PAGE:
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### Definitions of Stress, Strain and Youngs Modulus

##### Introduction

When a stretching force **(tensile force)** is applied to an object, it will extend. We can draw its force – extension graph to show how it will extend. **Note:** that this graph is true only for the object for which it was experimentally obtained. We cannot use it to deduce the behaviour of another object even if it is made of the same material. This is because extension of an object is not only dependent on the material but also on other factors like dimensions of the object (e.g. length, thickness etc.) It is therefore more useful to find out about the characteristic extension property of the material itself. This can be done if we draw a graph in which deformation is independent of dimensions of the object under test. This kind of graph is called **stress- strain curve.**

##### Stress

**Stress is defined as the force per unit area of a material.**

**i.e. Stress = force / cross sectional area:**

**where,**

**σ** = stress,

* F* = force applied, and

* A*= cross sectional area of the object.

**Units of s :** Nm -2 or Pa.

##### Strain

**Strain is defined as extension per unit length.**

**Strain = extension / original length**

**where,**

** ε **= strain,

* l_{o}* = the original length

**e** = extension = (*l-l _{o}*), and

* l* = stretched length

**Strain has no units because it is a ratio of lengths.**

We can use the above definitions of stress and strain for forces causing tension or compression.

If we apply **tensile force** we have **tensile stress** and **tensile strain**

If we apply **compressive force** we have **compressive stress** and **compressive strain.**

**A useful tip:** In calculations stress expressed in Pa is usually a very large number and strain is usually a very small number. If it comes out much different then, you’ve done it wrong!

##### Young Modulus

**Instead of drawing a force – extension graph, if you plot stress against strain for an object showing (linear) elastic behaviour, you get a straight line.**

This is because stress is proportional to strain. The gradient of the straight-line graph is the Young’s modulus, E

E is constant and does not change for a given material. It in fact represents ‘stiffness’ property of the material. Values of the young modulus of different materials are often listed in the form of a table in reference books so scientists and engineers can look them up.

**Units of the Young modulus E: Nm -2 or Pa.**

**Note:** The value of E in Pa can turn out to be a very large number. Therefore some times the value of E may be given **MNm -2** .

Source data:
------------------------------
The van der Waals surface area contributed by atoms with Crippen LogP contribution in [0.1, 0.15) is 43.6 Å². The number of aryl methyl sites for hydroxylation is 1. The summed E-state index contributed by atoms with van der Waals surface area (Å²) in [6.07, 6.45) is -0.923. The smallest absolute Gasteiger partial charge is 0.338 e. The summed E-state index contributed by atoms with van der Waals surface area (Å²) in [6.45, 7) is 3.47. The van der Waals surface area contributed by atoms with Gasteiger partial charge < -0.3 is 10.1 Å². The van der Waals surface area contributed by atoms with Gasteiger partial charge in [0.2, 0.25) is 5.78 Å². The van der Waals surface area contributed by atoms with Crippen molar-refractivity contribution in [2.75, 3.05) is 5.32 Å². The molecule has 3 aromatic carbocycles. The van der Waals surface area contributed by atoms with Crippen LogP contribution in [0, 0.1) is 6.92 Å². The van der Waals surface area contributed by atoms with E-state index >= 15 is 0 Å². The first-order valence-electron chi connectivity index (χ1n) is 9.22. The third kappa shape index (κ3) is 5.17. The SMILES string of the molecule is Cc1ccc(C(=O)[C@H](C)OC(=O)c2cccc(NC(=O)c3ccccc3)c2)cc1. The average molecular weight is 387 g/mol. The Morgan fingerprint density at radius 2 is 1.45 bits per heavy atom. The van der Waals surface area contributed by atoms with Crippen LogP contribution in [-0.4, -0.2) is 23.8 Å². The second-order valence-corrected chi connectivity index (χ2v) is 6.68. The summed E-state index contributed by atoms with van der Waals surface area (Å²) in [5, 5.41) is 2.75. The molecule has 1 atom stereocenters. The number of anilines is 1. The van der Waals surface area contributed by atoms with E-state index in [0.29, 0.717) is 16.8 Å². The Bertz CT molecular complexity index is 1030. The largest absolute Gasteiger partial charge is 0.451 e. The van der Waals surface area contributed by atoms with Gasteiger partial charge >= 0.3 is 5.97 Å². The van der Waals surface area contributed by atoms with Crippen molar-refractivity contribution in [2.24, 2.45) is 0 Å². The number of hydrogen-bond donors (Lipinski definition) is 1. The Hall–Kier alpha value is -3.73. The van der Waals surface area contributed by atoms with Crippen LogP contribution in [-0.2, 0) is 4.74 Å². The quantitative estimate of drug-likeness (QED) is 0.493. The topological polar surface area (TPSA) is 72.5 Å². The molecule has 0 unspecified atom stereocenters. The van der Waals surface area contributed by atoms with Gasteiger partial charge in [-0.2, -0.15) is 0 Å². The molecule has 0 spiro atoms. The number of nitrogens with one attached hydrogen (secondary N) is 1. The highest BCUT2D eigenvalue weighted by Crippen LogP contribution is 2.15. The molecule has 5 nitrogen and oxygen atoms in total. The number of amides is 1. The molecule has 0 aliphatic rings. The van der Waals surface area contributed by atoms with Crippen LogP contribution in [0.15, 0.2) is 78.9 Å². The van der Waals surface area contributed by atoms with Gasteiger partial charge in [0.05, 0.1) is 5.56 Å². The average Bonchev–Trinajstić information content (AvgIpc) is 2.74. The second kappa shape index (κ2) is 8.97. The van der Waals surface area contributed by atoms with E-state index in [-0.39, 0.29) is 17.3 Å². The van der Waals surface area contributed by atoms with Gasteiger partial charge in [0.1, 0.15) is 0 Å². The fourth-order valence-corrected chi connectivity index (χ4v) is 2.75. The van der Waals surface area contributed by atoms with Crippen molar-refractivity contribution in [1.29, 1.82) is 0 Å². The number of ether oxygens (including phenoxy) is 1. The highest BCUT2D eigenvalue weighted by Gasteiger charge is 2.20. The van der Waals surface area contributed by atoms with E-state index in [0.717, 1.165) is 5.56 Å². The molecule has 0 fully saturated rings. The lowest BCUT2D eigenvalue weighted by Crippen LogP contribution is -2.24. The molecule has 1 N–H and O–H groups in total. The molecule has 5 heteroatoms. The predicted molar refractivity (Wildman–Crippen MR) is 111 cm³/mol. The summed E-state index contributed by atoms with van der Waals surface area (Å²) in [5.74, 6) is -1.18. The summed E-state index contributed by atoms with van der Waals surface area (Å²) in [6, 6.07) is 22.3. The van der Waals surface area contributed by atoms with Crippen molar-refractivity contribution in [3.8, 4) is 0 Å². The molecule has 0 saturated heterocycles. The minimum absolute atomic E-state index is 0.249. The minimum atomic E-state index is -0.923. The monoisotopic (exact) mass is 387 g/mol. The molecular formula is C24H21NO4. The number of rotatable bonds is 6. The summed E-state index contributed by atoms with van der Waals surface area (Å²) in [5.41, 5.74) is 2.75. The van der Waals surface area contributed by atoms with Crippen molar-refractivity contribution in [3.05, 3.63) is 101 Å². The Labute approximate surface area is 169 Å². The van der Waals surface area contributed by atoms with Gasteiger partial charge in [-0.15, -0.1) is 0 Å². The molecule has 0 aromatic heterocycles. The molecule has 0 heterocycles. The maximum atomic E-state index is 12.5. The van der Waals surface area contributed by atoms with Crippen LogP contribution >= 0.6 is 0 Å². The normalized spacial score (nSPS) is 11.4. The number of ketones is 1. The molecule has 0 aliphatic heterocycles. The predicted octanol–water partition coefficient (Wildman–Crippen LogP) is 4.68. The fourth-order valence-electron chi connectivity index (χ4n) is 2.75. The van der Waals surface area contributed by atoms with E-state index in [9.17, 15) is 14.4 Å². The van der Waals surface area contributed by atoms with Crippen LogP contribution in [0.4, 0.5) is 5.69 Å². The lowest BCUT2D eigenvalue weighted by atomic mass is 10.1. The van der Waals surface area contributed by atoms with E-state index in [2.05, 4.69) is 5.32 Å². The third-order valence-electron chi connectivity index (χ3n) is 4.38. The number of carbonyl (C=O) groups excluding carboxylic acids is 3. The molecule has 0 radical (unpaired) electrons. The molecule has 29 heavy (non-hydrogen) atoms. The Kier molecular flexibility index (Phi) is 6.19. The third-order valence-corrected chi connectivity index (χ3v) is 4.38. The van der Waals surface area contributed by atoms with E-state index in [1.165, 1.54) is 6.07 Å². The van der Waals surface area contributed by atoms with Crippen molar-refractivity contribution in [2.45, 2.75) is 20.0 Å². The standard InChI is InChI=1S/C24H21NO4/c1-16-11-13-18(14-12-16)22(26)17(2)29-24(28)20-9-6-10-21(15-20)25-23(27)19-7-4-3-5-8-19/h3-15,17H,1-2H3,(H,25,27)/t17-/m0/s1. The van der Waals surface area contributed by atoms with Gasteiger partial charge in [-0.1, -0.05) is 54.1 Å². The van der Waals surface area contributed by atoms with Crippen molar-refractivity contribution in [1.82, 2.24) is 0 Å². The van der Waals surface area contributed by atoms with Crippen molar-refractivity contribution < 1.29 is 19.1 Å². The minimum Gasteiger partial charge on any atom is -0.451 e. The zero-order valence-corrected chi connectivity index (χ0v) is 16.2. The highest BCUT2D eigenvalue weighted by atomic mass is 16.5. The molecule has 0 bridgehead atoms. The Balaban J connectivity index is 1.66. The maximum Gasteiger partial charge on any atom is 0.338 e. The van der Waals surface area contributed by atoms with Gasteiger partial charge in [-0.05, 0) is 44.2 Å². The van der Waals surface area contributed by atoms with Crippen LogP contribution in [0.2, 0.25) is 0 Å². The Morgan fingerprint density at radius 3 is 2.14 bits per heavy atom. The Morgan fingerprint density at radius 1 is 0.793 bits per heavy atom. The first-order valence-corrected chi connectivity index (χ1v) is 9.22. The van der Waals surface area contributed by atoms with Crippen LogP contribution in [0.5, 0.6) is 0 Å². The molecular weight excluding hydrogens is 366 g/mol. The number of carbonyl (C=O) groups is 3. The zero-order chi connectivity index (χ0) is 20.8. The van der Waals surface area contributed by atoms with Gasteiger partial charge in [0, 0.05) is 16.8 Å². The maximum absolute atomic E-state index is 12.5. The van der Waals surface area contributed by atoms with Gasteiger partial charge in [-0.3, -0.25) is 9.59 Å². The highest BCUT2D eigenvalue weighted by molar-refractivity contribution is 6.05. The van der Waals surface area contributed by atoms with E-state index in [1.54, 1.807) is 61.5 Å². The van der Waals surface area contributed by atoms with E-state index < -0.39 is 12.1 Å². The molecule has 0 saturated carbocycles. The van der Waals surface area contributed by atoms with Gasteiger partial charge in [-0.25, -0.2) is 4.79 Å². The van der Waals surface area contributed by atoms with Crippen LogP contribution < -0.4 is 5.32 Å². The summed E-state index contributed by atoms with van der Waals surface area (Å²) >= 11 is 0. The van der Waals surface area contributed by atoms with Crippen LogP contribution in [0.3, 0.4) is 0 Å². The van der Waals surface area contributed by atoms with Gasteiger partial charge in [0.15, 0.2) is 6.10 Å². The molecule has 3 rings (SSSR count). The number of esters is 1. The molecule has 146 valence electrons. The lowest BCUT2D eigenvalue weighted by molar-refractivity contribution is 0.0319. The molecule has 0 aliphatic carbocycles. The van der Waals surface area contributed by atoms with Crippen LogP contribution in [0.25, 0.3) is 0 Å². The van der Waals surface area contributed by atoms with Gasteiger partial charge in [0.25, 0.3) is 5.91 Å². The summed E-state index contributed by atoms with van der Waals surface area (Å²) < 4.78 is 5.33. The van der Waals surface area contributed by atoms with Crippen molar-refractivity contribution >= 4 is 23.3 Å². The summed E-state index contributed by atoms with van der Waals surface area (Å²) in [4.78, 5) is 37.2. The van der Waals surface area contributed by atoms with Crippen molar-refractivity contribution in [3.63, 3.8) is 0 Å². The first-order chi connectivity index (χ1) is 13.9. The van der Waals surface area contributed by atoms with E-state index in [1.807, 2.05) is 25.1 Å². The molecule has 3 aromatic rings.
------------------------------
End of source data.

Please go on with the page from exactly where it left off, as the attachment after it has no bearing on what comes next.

Introduction When a stretching force (tensile force) is applied to an object, it will extend. We can draw its force – extension graph to show how it will extend. Note: that this graph is true only for the object for which it was experimentally obtained. We cannot use it to deduce the behaviour of another object even if it is made of the same material. This is because extension of an object is not only dependent on the material but also on other factors like dimensions of the object (e.g. length, thickness etc.) It is therefore more useful to find out about the characteristic extension property of the material itself. This can be done if we draw a graph in which deformation is independent of dimensions of the object under test. This kind of graph is called stress- strain curve. Stress Stress is defined as the force per unit area of a material. i.e. Stress = force / cross sectional area: where, σ = stress, F = force applied, and A= cross sectional area of the object. Units of s : Nm-2 or Pa. Strain Strain is defined as extension per unit length. Strain = extension / original length where, ε = strain, lo = the original length e = extension = (l-lo), and l = stretched length Strain has no units because it is a ratio of lengths. We can use the above definitions of stress and strain for forces causing tension or compression. If we apply tensile force we have tensile stress and tensile strain If we apply compressive force we have compressive stress and compressive strain. A useful tip: In calculations stress expressed in Pa is usually a very large number and strain is usually a very small number. If it comes out much different then, you've done it wrong! Young Modulus Instead of drawing a force – extension graph, if you plot stress against strain for an object showing (linear) elastic behaviour, you get a straight line. This is because stress is proportional to strain. The gradient of the straight-line graph is the Young's modulus, E E is constant and does not change for a given material. It in fact represents 'stiffness' property of the material. Values of the young modulus of different materials are often listed in the form of a table in reference books so scientists and engineers can look them up. Units of the Young modulus E: Nm-2 or Pa. Note: The value of E in Pa can turn out to be a very large number. Therefore some times the value of E may be given MNm-2.